There's something about Britney

"Spears' image blurs the line between fantasy and reality"

Published May 26, 2000 7:32PM (EDT)

Oops, she's doing it again!

While I enjoyed Strawberry Saroyan's article on Britney Spears (whose music -- nay, whose entire genre -- I detest), she seemed to gloss over or miss two very important facts that set her apart from Madonna, Gwen Stefani and Mariah Carey: her age and her peer group. While young girls may have related to Madonna or now relate to Gwen Stefani, they do so at a distance. They want to be Gwen or Madonna or Mariah WHEN THEY GROW UP. Britney, on the other hand, is a peer. At best, she is the slightly older sister they will be in one or two years. This might explain, then, why young girls wouldn't want Spears as a friend.

Even more important than age, however, is the fact Britney wants to appear (in an albeit highly sexualized form) just one of the girls. Madonna was the cool girl they saw in the parking lot and who lived in the "other neighborhood." Likewise, Gwen is the crazy pierced girl with tattoos. And of course the fact Mariah is "ethnic" puts her in a completely different area code as far as most suburban teeny-boppers are concerned. Again, Britney doesn't offer this critical distance between fantasy and fact. There are certain fantasies which we enjoy, but only as fantasies. I think Spears' image blurs the lines between fantasy and reality. She may (or may not) represent schoolgirl desires, but she also represents schoolgirls.

-- Tommy S. Kim

Get over it! We all wish we could be living the life that she is. And we all thought that we were grown up when we were teenagers. So stick to the important issues, and leave the teenage life up to her. After all, you already had yours!

-- Jack Kennedy

The article about Britney Spears was a well-written, insightful piece; however it started with the flawed assumption that Spears is a human being. We here at Hangar 666 on the Disney back lot in Orlando are entirely responsible for Ms. Spears; indeed she is the finest piece of "entertainment programming in response to marketing" (tm OprahDisneyGates Inc.) we have built to date, though Ms. Aguilera and the assorted boy groups were none too shabby either.

As our expertise in this fascinating new technology develops, please look to us for even more timely and succinct answers to all of your entertainment/psych needs.

-- Sincerely,
Michael "Walt" Geffen (a.k.a. John Pazdan)
Hologram Emeritus
ODG Inc.
Orlando, Fla.

It seems that Saroyan hit the nail right on the head. Many times I have wondered what the attraction is. Not only for me, a guy her age, but for the rest of the popular world. I agree with the "black and blue wrapped in a pretty pink ribbon" idea, but I also think that it is a tease effect. She's like, "Here I am, all yours -- wait, no you can't, haha." But we can't really describe what Britney is giving us or how she sells all those records. I think it boils down to the primal human instincts of, "Ooooh ... pretty!" We always want something we can't have. Britney plays that role all too well.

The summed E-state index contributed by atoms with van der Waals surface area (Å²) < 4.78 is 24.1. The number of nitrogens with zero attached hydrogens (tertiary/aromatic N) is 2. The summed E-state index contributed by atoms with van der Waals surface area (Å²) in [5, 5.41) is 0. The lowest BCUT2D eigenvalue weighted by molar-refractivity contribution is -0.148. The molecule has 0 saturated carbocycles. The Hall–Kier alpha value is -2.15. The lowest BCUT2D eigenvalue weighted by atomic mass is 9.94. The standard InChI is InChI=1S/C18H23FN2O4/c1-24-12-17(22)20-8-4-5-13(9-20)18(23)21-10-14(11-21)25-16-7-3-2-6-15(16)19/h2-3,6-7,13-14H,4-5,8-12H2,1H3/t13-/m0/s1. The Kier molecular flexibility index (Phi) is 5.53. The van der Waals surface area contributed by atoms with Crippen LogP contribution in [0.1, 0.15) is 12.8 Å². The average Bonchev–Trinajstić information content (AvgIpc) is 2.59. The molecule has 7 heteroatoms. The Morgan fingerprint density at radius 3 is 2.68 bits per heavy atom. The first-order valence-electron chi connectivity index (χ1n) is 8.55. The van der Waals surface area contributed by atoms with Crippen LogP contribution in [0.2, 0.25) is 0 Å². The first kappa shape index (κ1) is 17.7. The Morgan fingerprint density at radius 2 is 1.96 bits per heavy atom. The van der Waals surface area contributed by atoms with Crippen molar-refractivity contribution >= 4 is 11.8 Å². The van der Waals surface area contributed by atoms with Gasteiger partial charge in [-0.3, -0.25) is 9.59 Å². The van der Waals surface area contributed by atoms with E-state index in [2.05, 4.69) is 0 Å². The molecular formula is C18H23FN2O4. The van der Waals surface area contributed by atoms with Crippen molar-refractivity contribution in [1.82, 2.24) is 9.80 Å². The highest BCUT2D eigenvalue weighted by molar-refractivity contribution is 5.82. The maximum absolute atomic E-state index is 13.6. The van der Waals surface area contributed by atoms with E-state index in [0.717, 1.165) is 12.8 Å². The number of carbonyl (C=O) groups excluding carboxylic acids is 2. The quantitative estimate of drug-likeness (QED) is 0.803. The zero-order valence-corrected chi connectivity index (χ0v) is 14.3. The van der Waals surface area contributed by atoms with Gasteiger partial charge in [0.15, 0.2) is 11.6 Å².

-- C.J. (Trey) Nantz

This article makes many valid points about the contrast of Britney Spears' dual images as a virgin and a slut. However the major problem I have with the article is the fact that the writer seems to be under the impression that Spears herself writes the lyrics and decides on her own image. Spears' media image, including the subject matter of all her songs, is the product of 40-something record industrialists. And yes, while much of her appeal stems from her sexuality, one must realize that -- gasp -- teenagers have sex. And let's not forget the fact that Spears is now 18, which is the age of consent. All of this besides the fact that Spears herself has told interviewers that she is still a virgin.

Does she know that her sex appeal sells the vast percentage of her products? I'm sure that she does; she's not that innocent. But she is also aware of the fact that she is selling a fantasy and we must be aware of the fact that a performer's media image is often vastly different from her real life. One must admit though, all the controversy certainly keeps her name in the public. You know what they say: There's no such thing as bad publicity.

-- Brian Burns

By Salon Staff

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